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Review: The Volvo XC60 is out to step on Audi's toes

We road-tested the Volvo XC60 at its international launch in Barcelona.

Image: Volvo Media

VOLVO IS HAVING a renaissance. Over the last few years the Swedish company has relaunched its 90 models to great acclaim. And now it’s the turn of the 60 Series with this, the XC6o, kicking things off.

Volvo has nailed its latest design language. Its post-2014 cars are striking, both inside and out. You can clearly see this design style on XC60 with its clean, crisps lines, big grille and bright Thor’s Hammer headlights, which now extend right to the edge of the grille. It is a very handsome car – it looks more like a high-riding estate than the more standard tall SUV shape of its rivals, and that’s no bad thing.

Source: Newspress

Inside, the bright, airy cabin is a cocoon of soft leather and natural wood. For me, it’s one of the best cabins in this class. It is uncluttered and distraction-free – there are few buttons as most of the car’s functions are operated by the eye-catching touchscreen.

The leather seats are supremely comfortable and the thin design means there’s plenty of legroom in the back. There is plenty of headroom too even with the optional panorama roof fitted. You’ll easily get three children across the back and it wouldn’t be that uncomfortable for three adults either. The boot is also quite spacious offering 505- to 1,432 litres of luggage capacity.

Source: Volvo Media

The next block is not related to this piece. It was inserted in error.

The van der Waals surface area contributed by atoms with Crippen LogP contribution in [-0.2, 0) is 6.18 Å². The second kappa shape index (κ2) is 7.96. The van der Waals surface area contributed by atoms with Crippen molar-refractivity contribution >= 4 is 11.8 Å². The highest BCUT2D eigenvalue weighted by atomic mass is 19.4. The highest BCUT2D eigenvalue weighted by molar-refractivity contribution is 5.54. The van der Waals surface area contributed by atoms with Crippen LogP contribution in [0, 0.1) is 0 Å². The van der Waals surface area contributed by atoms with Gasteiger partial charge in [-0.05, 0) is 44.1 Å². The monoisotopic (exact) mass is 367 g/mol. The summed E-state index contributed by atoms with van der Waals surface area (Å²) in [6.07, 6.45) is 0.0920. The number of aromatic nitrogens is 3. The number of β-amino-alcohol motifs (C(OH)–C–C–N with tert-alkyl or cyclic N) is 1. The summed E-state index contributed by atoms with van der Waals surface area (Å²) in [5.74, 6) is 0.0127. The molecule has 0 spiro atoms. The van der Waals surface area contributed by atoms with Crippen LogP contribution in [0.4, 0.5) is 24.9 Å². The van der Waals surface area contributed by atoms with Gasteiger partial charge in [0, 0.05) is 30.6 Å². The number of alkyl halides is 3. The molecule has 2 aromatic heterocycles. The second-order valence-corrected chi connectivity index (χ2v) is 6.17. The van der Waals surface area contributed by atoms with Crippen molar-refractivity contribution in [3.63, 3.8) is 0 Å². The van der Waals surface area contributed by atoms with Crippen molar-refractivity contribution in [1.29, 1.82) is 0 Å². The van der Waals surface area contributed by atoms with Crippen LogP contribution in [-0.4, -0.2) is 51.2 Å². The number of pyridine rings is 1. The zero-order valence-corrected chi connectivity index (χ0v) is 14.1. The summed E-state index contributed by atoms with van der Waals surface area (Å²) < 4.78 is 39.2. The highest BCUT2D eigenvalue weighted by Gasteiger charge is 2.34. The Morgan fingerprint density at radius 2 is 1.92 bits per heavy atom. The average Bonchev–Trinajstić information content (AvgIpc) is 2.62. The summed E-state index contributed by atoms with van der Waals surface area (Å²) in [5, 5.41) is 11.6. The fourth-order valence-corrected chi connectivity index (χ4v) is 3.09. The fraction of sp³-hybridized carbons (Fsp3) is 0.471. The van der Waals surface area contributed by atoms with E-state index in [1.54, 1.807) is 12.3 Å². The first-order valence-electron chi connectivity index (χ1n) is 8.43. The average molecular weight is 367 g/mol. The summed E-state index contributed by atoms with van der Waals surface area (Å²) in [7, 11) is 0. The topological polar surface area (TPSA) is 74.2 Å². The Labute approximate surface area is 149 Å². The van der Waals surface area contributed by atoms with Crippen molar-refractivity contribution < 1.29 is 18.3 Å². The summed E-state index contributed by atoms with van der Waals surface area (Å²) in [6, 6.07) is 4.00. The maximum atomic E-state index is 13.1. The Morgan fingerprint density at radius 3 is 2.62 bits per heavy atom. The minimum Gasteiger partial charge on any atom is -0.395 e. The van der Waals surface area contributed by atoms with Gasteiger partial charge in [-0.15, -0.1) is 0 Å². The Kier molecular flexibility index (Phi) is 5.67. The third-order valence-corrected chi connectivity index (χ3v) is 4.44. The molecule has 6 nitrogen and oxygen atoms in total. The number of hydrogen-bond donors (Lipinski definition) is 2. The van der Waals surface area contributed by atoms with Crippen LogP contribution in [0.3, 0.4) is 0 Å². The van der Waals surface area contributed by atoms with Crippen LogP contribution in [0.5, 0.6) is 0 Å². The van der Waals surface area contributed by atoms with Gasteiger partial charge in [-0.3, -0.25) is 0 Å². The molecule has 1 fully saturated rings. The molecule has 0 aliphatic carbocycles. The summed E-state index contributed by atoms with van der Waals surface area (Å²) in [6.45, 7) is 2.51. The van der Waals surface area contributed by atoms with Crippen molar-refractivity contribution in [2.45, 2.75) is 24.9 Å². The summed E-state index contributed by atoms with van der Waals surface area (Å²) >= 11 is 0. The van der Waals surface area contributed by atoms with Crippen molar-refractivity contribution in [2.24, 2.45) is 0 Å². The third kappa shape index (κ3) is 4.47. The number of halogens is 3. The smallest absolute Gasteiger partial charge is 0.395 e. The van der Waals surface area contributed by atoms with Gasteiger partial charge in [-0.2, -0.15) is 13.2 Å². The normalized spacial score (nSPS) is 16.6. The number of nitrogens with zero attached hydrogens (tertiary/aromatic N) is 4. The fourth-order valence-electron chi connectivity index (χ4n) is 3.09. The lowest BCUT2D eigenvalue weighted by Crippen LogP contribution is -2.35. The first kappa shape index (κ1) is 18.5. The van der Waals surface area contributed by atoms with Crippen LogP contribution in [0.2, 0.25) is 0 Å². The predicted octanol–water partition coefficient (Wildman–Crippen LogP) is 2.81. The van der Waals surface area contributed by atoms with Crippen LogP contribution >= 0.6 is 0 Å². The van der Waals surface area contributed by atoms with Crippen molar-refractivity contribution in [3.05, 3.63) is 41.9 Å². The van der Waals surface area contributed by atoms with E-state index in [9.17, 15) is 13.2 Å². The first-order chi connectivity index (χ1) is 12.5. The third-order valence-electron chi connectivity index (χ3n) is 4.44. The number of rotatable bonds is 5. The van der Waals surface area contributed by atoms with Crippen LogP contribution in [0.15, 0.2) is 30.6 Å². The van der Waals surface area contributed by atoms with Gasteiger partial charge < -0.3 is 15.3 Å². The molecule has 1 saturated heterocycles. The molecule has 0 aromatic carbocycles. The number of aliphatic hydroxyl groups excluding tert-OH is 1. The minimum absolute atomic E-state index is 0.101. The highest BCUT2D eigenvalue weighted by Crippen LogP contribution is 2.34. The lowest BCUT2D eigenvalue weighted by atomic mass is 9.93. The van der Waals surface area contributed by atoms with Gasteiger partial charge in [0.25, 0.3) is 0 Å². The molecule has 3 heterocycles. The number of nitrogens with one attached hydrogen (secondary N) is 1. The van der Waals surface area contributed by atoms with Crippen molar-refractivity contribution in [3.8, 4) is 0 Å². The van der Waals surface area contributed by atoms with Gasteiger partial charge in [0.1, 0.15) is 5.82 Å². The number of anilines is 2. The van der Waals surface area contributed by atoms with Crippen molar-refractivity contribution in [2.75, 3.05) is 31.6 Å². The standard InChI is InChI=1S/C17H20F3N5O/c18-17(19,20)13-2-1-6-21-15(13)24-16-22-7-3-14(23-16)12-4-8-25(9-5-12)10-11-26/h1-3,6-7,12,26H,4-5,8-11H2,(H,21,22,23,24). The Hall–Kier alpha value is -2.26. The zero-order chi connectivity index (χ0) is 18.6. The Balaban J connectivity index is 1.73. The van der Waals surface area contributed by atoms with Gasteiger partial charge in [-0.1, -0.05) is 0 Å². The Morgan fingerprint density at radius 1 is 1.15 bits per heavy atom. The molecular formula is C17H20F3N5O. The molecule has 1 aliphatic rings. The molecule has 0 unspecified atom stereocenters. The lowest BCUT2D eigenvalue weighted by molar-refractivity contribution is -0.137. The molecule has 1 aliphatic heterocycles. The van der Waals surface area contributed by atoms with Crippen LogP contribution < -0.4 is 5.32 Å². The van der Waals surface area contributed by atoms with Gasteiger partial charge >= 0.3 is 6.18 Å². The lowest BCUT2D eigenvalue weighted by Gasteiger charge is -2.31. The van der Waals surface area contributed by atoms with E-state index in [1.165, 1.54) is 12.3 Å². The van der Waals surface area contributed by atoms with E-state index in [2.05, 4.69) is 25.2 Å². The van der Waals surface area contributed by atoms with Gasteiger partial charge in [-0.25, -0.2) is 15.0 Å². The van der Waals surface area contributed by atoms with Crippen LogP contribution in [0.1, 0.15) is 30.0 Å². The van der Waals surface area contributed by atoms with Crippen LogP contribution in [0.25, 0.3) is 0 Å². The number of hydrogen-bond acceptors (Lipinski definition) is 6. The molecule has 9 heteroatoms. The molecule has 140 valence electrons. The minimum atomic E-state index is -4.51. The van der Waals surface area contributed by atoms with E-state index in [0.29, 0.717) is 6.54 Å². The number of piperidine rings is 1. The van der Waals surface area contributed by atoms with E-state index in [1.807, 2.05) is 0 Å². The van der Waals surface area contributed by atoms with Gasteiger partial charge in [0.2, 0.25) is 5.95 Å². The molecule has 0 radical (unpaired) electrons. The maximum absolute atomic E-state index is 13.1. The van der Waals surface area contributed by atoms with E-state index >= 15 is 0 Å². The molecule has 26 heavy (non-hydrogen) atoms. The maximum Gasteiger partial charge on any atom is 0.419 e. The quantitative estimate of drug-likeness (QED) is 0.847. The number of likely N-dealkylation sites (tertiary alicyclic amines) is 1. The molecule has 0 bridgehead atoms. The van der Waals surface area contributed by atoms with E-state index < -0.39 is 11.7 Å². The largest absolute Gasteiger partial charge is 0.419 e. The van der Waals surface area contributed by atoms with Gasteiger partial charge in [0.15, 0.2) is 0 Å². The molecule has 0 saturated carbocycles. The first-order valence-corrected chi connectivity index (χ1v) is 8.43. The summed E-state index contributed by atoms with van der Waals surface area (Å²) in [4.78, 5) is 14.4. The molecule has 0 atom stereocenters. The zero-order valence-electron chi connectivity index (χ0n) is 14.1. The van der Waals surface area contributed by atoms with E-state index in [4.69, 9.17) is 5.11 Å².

Being a family car it is mighty practical too with plenty of storage compartments and luxury options like rear heated seats and rear dual climate control to keep all those on-board comfortable. Up front you can get heated and ventilated massage seats as well dual air con and all the usual connectivity. The cars come well specced as standard.

Source: Volvo Media

On the road, the car is comfortable and supple – my test car was fitted with the optional air suspension – and even on large wheels the car felt nicely composed. It’s not sporty or dynamic but it doesn’t pretend to be, which is refreshing.

Source: Volvo Media

Being a Volvo there are plenty of safety features on-board, which Volvo hopes will help achieve its ’2020 Vision’: that nobody should be killed or seriously injured in a new Volvo car by 2020. Most of these functions work well; some of them are a little bit intrusive especially the Lane Keeping Aid. But you can just turn this function off.

The D5 2.0-litre turbodiesel has plenty of power (235hp and 480Nm) and is quiet, refined and quick – it has Volvo’s PowerPulse that uses pressurised air to pre-charge the turbos to prevent lag. The eight-speed automatic transmission is smooth and responsive and the all-wheel drive provides plenty of grip. This all adds up to create a confident driving experience.

Source: Volvo Media

From launch the XC60 will be offered with AWD and automatic gearboxes only and will be available with a 2.0-litre 190hp D4 or 235hp D5 diesel engine as well as a T8 petrol-electric hybrid. The D4 AWD starts from €53,950. And yes, this is a big jump in price from the previous generation but next year will see the introduction of a front-wheel-drive manual version which will see the entry price drop.

Overall, the Volvo XC60 is a desirable, drama-free car that gets you where you want to go in utmost style, comfort and safety. It is an innovative and unique car and shows that Volvo is doing things its own way and isn’t afraid of stepping on the toes of the more popular premium players.

READ: How used Volkswagen Golf prices have jumped in the last five years >

READ: Review: How does the new Mazda CX-5 shape up against its SUV rivals? >

About the author:

Melanie May  / https://www.melaniemay.com

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